The incredible gardens of the Scott Arboretum at Swarthmore College are a must see if you get to the borough of Swarthmore, near Philadelphia, Pennsylvania.
The grounds encompass over 300 acres and more than 4000 different varieties of plants. The Arboretum was established through a bequest of the family of Arthur Hoyt Scott, class of 1895. It was to be a living memorial to Mr. Scott in 1929, a pretty remarkable gift at this particular time in history.
I will take you on a tour as seen by a designer. You should note the use and design of the spaces, much of which can be implemented on a smaller, intimate scale.
One thing to notice, is how plant maturity plays into each design. It was well planned for, and each built space marries to its surroundings in material use, and scale of elements. Spaces have an intimate feel with and within nature.
Every space that has a grass element was designed to enhance and become a needed element of the space. What I want you to notice above, is the scale of the garden in relationship to the structure. The gardens are generous and notice how the round garden form pays homage to the ‘silo’ element of the building. The garden softens the structure also.
Notice again above. Do you see the same gesturing of the retaining walls to the building? The form of the courtyard is a strong geometry, as it needs to be to work with the form of the structure. No fussy curves would do. Again deep beds to balance the weight of the structure.
See this courtyard? It is the same building as in the fourth image down, only far to the right. Notice the turret/bay geometry to the right, angular.
I have a suggestion in this garden. Prune the Weeping Japanese Maples to form. They are too heavy untrimmed and are encroaching on the stairs. Once thinned, they will be a beautiful symmetrical focal point to this space. Notice too that the garden itself is not symmetrically designed on the sides, because the bed on the left must work with the space to the far left also. It opens up the left side for the borrowed view, rather than psychologically closing in the space with tall hedges. The opposite side is a formal treatment, below.
See how the grass becomes a sculptural design element. I use this often in my design work on formal gardens. When grass is necessary for entertaining, why not make it interesting?
Clotier Hall, another example of making the grass a design element. The paving designates how the grass is executed in the design.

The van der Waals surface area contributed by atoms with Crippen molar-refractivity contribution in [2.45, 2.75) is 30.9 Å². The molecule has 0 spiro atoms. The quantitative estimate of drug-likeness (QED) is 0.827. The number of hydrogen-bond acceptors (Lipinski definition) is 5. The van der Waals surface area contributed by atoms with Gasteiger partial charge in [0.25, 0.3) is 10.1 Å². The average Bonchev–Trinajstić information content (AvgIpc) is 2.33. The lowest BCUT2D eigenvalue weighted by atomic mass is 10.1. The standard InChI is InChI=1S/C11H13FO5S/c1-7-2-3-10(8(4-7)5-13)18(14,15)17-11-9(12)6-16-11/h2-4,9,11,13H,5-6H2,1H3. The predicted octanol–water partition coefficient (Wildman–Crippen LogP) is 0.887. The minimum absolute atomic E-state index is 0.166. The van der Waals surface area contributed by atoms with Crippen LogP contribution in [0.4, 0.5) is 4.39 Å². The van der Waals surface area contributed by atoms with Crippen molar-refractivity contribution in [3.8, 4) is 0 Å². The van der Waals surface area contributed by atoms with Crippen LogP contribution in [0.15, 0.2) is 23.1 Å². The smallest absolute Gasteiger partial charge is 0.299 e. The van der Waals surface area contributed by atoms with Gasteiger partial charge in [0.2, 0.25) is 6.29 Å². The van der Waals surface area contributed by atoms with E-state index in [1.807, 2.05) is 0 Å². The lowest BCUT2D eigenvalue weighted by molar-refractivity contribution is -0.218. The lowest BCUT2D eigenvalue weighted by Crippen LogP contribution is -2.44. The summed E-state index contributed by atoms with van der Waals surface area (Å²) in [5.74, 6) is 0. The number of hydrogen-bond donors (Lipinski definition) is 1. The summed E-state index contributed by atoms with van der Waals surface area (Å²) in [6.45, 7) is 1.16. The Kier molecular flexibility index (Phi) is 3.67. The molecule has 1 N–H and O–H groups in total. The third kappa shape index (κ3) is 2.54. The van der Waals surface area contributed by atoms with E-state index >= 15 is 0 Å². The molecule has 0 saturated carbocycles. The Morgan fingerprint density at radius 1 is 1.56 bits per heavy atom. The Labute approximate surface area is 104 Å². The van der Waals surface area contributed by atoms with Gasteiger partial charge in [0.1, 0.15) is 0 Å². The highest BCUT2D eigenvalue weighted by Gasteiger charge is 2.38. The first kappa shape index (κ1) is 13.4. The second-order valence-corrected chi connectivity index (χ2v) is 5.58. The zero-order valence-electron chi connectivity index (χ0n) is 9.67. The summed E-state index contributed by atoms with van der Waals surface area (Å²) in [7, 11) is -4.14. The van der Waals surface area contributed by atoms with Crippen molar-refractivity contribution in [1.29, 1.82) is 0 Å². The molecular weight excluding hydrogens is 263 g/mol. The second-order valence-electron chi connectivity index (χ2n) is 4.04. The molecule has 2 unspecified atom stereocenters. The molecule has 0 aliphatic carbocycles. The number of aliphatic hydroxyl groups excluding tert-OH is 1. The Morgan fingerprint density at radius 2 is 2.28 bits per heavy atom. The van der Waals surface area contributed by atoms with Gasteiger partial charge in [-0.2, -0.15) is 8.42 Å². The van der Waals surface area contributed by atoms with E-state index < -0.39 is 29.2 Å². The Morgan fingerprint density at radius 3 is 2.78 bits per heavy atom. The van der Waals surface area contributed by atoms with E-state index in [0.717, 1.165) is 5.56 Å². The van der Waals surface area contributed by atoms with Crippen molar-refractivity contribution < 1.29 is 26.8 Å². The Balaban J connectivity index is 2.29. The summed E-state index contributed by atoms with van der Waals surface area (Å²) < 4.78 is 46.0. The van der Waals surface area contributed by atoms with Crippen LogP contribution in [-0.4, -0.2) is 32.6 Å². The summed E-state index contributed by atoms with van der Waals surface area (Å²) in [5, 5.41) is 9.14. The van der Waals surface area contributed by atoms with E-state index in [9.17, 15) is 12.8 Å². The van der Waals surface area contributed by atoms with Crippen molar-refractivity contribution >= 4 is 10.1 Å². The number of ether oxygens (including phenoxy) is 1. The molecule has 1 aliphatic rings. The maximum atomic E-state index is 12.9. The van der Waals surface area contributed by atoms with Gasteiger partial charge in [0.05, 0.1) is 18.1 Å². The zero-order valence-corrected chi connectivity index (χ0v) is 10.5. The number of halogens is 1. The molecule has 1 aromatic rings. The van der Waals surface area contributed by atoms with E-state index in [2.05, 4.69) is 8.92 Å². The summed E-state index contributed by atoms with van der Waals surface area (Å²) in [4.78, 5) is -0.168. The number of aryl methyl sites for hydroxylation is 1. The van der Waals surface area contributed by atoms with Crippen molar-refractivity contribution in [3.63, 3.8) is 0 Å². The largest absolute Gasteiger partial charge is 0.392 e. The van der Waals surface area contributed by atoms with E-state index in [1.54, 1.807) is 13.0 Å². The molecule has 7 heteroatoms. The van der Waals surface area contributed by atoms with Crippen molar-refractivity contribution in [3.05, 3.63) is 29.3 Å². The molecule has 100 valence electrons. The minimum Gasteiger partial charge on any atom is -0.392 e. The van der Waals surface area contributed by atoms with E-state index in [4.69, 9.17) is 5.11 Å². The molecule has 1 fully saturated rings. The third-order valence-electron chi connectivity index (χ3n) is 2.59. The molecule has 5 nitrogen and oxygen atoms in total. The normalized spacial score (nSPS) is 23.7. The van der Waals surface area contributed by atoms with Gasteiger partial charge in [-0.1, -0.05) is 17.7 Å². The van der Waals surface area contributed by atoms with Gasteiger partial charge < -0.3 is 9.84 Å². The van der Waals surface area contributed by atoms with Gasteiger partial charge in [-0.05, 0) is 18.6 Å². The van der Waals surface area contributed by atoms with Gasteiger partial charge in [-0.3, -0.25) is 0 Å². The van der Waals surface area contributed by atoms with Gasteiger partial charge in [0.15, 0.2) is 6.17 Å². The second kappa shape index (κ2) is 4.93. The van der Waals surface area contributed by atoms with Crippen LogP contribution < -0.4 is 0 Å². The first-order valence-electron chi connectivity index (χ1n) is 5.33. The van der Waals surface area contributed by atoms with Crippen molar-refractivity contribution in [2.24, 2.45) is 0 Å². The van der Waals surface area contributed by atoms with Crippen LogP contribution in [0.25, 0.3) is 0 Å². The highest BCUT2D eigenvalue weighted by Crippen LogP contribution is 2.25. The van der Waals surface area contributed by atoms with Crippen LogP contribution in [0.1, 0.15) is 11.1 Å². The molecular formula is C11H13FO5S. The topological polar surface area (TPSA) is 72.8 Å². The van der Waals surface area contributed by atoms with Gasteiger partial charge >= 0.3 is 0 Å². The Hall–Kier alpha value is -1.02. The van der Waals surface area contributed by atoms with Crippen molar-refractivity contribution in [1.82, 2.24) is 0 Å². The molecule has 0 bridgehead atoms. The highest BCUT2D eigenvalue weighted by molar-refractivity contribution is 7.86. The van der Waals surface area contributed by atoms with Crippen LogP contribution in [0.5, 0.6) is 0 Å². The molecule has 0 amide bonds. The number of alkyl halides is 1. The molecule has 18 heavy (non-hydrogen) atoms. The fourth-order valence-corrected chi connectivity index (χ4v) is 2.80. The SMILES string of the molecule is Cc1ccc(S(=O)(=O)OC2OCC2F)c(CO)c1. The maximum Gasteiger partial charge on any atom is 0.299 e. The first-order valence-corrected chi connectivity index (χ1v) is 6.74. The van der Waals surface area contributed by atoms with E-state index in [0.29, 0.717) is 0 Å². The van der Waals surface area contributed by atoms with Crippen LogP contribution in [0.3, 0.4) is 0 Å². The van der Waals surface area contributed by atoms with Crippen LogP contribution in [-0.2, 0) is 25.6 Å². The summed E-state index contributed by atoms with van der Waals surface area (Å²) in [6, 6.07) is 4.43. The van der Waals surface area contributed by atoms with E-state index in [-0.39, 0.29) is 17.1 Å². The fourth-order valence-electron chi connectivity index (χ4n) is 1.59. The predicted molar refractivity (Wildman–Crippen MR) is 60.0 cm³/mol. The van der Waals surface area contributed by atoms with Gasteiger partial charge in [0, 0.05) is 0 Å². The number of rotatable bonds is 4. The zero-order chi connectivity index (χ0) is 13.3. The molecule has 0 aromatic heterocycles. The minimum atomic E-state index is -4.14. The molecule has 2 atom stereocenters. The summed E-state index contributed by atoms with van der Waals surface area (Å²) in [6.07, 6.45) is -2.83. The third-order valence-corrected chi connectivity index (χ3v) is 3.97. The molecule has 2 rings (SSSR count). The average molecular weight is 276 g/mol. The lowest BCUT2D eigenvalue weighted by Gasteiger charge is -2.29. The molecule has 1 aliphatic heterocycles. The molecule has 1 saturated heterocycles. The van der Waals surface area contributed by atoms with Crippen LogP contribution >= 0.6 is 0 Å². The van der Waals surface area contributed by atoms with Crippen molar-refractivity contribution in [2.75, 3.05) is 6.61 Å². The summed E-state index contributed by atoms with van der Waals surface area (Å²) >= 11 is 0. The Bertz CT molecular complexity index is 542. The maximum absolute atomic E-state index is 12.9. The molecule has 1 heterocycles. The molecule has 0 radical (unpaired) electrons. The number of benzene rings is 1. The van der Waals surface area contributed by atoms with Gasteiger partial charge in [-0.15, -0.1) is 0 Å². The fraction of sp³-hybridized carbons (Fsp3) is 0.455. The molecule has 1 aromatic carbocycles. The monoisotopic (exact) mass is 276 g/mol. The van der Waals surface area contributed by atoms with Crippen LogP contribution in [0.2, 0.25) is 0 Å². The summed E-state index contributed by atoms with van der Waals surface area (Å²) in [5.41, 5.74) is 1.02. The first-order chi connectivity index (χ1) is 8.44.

More strong architecture.
Views through spaces are important. In this garden, you go from a space with much to see and smell – sensual curiosity, to the stark relief of the large campus. See the difference looking through the arches in the two images above?
The greens in front of Parrish Hall. Notice the large deck chair, an art piece based on scale.
A word on the expanse and use of lawns. The Scott arboretum is transitioning the 5 acre lawn between Mertz Residence Hall and Magill Walk to an organic management program. If you want to listen to an Audio Tour about the Organic Lawn, you can call 610-717-5597 and press #101 from any cell phone. I did call even though I was there in person, and this number is listed in their brochure about The Organic Lawn Initiative. The phone tour was pretty interesting and was given by a graduate and researcher at Swarthmore College.
Another well designed small garden room.
A woodland walk through the Rhododendrons.
You do not get the feel of a college campus here.
Or here. The Dean Bond Rose Garden.
I know I am like a tour guide up in Niagara Falls with all my travel posts, but I have said many times how I think Philadelphia is a great garden tour destination. Here is a list that with a click, gets slightly easier to read.
But go to greaterphiladelphiagardens.com for more information on places to stay if you are in the area garden hopping. I am not endorsing the site, but it is listed in the colorful brochure handed out at the hotels, like where I stayed a night. I would happily endorse this fine establishment. The rooms were wonderful and the food was great.